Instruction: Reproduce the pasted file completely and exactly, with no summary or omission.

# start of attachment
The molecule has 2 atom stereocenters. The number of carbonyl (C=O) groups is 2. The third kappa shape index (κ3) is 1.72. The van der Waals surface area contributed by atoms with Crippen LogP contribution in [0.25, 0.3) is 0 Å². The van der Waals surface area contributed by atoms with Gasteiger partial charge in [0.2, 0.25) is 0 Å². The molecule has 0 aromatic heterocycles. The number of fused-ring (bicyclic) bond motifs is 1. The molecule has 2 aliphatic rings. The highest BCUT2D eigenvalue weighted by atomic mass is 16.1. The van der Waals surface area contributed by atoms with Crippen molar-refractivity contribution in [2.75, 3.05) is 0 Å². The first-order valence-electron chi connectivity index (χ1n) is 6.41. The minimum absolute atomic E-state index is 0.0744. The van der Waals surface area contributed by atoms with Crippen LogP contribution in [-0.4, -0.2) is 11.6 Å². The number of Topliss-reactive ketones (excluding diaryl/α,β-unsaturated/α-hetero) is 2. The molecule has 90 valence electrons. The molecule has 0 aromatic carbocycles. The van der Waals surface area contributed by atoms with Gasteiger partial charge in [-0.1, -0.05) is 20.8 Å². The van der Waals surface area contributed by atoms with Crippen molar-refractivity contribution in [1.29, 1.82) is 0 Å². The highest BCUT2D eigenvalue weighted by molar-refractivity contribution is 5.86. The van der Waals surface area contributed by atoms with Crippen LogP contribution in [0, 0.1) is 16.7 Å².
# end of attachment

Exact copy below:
The molecule has 2 atom stereocenters. The number of carbonyl (C=O) groups is 2. The third kappa shape index (κ3) is 1.72. The van der Waals surface area contributed by atoms with Crippen LogP contribution in [0.25, 0.3) is 0 Å². The van der Waals surface area contributed by atoms with Gasteiger partial charge in [0.2, 0.25) is 0 Å². The molecule has 0 aromatic heterocycles. The number of fused-ring (bicyclic) bond motifs is 1. The molecule has 2 aliphatic rings. The highest BCUT2D eigenvalue weighted by atomic mass is 16.1. The van der Waals surface area contributed by atoms with Crippen molar-refractivity contribution in [2.75, 3.05) is 0 Å². The first-order valence-electron chi connectivity index (χ1n) is 6.41. The minimum absolute atomic E-state index is 0.0744. The van der Waals surface area contributed by atoms with Crippen LogP contribution in [-0.4, -0.2) is 11.6 Å². The number of Topliss-reactive ketones (excluding diaryl/α,β-unsaturated/α-hetero) is 2. The molecule has 90 valence electrons. The molecule has 0 aromatic carbocycles. The van der Waals surface area contributed by atoms with Gasteiger partial charge in [-0.1, -0.05) is 20.8 Å². The van der Waals surface area contributed by atoms with Crippen molar-refractivity contribution in [1.29, 1.82) is 0 Å². The highest BCUT2D eigenvalue weighted by molar-refractivity contribution is 5.86. The van der Waals surface area contributed by atoms with Crippen LogP contribution in [0, 0.1) is 16.7 Å².